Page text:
Many authors are abusing the bestseller lists using the above methodologies. They understand the prerequisites of what constitutes a bestseller from the online merchants and brick and mortar stores. Since Nielsen pulls its data primarily from these two companies, you can see how their data is falsified on a regular basis. Many authors can then add the title “bestselling author” to every book they publish and will automatically garner more attention than someone else without the credentials.
Is it legal to buy your way onto the list? Of course, all it takes is a few hundred thousand. If your goal is to be a professional author, this can be seen as an investment into your future. It might be an a really good idea to start your own real world botnet of people willing to buy other authors books. Either way, the very definition of a bestseller list is being bastardized and its being increasingly harder to trust indie authors, who are often the most guilty parties.
Friday, March 21, 2014
Some great apps from Disney and other companies have been released this past week. Rovio also dispensed an update for their seminal Angry Birds Go racer. Today, we look at the top 10 new apps of the week from our own Good e-Reader App Store.
FarmVille 2: Country Escape – Farm at your own pace, whether you have 30 seconds or 30 minutes. Play with friends or on your own in our new Anonymous Mode: Facebook not required. You can also play when not connected to the internet. Join a Farm Co-Op to trade and share, and go on Farm Adventures to collect rare goods. Now, you can finally play FarmVille anytime… anywhere. Best of all, it's free!
Ustream – Watch live video and broadcast live on your phone or tablet – anytime, anywhere!
Smash Hit – Take a surreal journey through an otherworldly dimension, move in harmony with sound and music and smash everything in your path! This experience requires focus, concentration, and timing to not only travel as far as you can, but also break the beautiful glass objects that stand in your way.
Vinylmation: Create Your Own – Unleash your inner artist when you design and decorate a custom Vinylmation character! Paint, accessorize, and apply decals to blank Mickey or Minnie molds. Then save your creation to build your own Vinylmation collection.
Crazy Taxi Free – Hey hey, come on over and have some fun with Crazy Taxi! Barrel through traffic packed streets, hurdle off parking garages, and crazy combo your way to crazy money in a wild frantic race to scare up the most fares. In Crazy Taxi, time is money, and only the craziest cabbies come out victorious.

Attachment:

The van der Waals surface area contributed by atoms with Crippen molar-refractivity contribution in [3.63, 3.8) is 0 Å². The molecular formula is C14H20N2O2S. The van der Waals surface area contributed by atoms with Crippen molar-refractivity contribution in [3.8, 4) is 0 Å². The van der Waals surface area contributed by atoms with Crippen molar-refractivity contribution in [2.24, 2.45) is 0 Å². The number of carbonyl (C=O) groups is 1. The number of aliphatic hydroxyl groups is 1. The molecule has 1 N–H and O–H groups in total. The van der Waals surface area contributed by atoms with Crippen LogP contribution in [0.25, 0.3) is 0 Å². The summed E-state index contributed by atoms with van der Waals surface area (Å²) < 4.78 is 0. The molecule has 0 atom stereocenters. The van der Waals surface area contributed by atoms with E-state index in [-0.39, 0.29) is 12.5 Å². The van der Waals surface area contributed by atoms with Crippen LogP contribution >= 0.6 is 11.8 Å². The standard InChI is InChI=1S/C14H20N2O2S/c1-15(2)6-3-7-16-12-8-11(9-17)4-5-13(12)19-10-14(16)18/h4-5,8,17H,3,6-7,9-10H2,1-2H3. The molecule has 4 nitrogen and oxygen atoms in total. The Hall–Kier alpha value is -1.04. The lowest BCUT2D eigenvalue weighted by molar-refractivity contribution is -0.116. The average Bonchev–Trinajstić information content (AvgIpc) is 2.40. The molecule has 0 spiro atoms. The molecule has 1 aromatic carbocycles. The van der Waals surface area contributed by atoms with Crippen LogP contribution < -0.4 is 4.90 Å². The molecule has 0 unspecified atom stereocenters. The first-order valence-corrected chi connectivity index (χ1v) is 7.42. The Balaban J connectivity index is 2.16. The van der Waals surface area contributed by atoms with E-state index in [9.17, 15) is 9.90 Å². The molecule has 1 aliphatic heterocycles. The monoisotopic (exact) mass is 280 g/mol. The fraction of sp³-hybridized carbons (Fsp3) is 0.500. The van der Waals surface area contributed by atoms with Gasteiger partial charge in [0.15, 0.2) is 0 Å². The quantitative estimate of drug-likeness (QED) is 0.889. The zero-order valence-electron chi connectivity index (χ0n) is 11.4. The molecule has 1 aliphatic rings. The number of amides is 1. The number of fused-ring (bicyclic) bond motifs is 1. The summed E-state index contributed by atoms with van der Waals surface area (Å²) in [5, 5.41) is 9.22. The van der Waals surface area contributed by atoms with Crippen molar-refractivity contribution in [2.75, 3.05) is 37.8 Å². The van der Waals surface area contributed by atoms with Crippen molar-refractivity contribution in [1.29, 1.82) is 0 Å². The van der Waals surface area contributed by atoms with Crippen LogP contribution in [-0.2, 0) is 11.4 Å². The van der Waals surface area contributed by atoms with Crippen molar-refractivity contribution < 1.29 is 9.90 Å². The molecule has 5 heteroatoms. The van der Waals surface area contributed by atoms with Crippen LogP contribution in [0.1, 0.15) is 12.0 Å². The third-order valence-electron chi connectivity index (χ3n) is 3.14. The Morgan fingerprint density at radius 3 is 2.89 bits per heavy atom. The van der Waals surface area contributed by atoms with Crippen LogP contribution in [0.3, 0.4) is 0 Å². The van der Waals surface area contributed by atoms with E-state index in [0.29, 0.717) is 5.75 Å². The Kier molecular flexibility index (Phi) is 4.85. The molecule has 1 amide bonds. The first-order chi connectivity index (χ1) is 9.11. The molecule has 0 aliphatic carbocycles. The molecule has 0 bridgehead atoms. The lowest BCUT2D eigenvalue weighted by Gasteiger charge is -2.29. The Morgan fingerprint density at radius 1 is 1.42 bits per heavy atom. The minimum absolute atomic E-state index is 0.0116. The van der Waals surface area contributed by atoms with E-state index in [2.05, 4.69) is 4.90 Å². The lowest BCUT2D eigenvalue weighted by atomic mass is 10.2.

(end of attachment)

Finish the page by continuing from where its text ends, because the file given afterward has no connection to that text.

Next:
Catch the Candies – A group of lovely pets are given a tour in your mysterious candy factory and it is your job to feed them the candies and make them happy. The goal of the game is very simple but how you do that is what makes the game a treat in its own right. The candy will bounce off multiple pegs, each hit adding up points and changing the direction of the candy to the bottom pets.
Atari’s Greatest Hits – Relive the Golden Age of Gaming with a collection of the most popular retro games from the 70s and 80s. This extensive catalog pays homage to each of the originals, with controls designed to mimic what Atari fans remember from 30 years ago! For those who love the classic gaming experience, this handheld breakthrough is sure to guarantee hours of fun.
Squiggle Racer 8 Bit Race Game – Do you like games that are REALLY hard, yes REALLY hard?? Did you find the Flappy Bird game / clone WAY too easy… good, this game is for you! Don't think it's as easy as it looks! Yes, it's that hard, you might not get a single lap in without a bit of practice, but once you do, its just oh sooooo sweet!!
Episode – Choose Your Story – Welcome to Episode: your home for interactive, visual stories, where as the player YOU choose what path your character takes!
Shaw Go: Movie Central – With Shaw Go and the Movie Central app, Shaw and Shaw Direct Movie Central subscribers can now get instant, on-the-go access to recent box office hits, popular HBO and Showtime series and more. Over 800 titles available – anytime, anywhere.
Top 10 New Android Apps of the Week – March 21 2014 is a post from: Good e-Reader
Apple is considering making an Android version of their iTunes Store. This